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Date of last update: 8/24/2017.
Forum Name: Psychiatric Topics
|Tristonstone - Wed Aug 11, 2010 1:31 am||
I have always had an irrational fear of death, which I have yet to speak about with a doctor. I usually trust the doctors and their diagnosis, and try not to let my fear slow me down or keep me locked away in my house.
But a few months ago I was awoken at night with such a horrible sensation I rushed to the emergency room only to be treated like there was nothing wrong.
These symptoms included numbness of my entire torso and thighs, as well as faintness and dizziness, and I was 3 weeks late for my period. In my head? Not at the time! It happened again the next month.
These symptoms died down but now they are in my chest. (Pain and numbness in left chest and arm, as well as face)
I've rushed to the emergency room a few times only to be told my heart was fine...good xray, good ct scan, good EKG, just a cyst in my left ovary.
I have changed doctors because I felt my other doctor didn't communicate well enough with me. (I felt like he diagnosed the symptoms and not the cause, prescribing me a medicine I clearly stated I did react well to!)
I experience sleeplesness from fear of waking up in pain, and constant symptoms, as well as depression and occassional self loathing. (nothing that would lead to self harm) I am so puzzled by my symptoms that I am always researching them and possible causes...coming up with a new theory every time only to discard it as too irrational or too serious.
Is this perhaps developing into something that may be phsychological? Am I a hypochondriac?
|Faye Lang, RN, MSW - Wed Aug 11, 2010 9:49 pm||
First, I'll review hypochondria, which actually is a mental disorder. It includes an excessive fear or anxiety about having a particular disease or medical condition. The person worries that minor symptoms mean there is a serious illness. The person seeks repeated medical examinations or consultations, and becomes frustrated with doctors or medical care and begins to switch doctors frequently, or "Doctor shop." The person has strained social relationships, is obsessive about doing health research, and has considerable emotional distress. The person frequently checks their body for lumps, sore, or other problems, as well as checking their pulse, blood pressure or respiratory status. There is an inability to be reassured by negative medical examinations, and the person often thinks they have a disease after hearing or reading about it. The person avoids situations that provoke anxiety, such as being in a hospital. The condition has varying degrees of intensity. The hallmark is frequent medical visits. If someone suggests a psychological evaluation, it makes no sense to the person due to their conviction that it's a medical condition.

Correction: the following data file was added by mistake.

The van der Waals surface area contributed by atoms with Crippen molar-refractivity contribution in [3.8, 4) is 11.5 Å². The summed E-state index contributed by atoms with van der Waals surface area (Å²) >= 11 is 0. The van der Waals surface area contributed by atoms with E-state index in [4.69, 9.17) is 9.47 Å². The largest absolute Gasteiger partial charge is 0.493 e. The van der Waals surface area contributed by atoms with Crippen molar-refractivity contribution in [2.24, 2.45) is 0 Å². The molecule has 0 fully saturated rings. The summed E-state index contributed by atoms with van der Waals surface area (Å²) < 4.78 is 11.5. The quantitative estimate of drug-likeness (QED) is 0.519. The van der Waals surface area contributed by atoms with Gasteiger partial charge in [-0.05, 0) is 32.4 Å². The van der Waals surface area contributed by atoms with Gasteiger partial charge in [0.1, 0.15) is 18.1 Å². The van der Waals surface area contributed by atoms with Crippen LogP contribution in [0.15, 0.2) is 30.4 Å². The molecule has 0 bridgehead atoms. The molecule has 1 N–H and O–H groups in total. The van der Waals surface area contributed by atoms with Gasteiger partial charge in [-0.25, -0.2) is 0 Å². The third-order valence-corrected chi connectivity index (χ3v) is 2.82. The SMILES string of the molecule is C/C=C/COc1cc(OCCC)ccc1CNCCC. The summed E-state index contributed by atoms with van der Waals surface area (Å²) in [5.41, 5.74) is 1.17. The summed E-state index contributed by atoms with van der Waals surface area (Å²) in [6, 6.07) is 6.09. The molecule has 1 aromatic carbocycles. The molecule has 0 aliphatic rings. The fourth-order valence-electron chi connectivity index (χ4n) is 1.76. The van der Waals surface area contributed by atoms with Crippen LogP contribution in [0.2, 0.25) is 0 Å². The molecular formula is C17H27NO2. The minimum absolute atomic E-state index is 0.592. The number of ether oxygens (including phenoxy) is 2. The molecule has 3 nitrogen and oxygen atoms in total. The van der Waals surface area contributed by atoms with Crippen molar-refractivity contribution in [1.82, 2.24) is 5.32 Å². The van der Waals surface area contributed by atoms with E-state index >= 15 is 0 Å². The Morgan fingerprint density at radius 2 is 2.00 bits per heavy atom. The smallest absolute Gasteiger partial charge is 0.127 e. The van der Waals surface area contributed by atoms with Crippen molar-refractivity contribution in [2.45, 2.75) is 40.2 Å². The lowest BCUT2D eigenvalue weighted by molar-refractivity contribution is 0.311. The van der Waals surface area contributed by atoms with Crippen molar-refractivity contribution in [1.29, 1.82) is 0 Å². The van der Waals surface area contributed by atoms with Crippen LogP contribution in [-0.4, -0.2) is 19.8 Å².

You may recognize a few of the above symptoms and think that you're experiencing hypochondria, but I doubt that is really the case. Consider the symptoms of a Panic Attack: the person may experience an intense fear of sudden onset, have a sense of dying, feels faint,or have nausea. There will likely be a numb sensation throughout the body, tingling in the extremities, hyperventilation, and/or burning sensations (especially in the neck and face). There may be tunnel vision, chest pain or tightness, trembling, heart palpitations, hot and/or cold flashes, sweating, light-headedness, blank mind, a sense of slowed time, or a feeling of needing to escape. There may be sensations of choking, smothering or of pressure on the chest, or difficulty breathing. The symptoms are often in response to a phobia, such as of death, and do not usually indicate a mental disorder.
I encourage you to see a psychiatrist or psychologist for evaluation of panic attacks, and to rule out hypochondria for your own peace of mind. Treatment generally consists of anti-anxiety medication and/or antidepressants, and cognitive-behavioral therapy. Exploring the source of your fear of death will likely be one of the approaches. Identifying the source often significantly reduces the symptoms of an anxiety reaction and/or panic attack.
I hope this information is helpful to you. Good luck!
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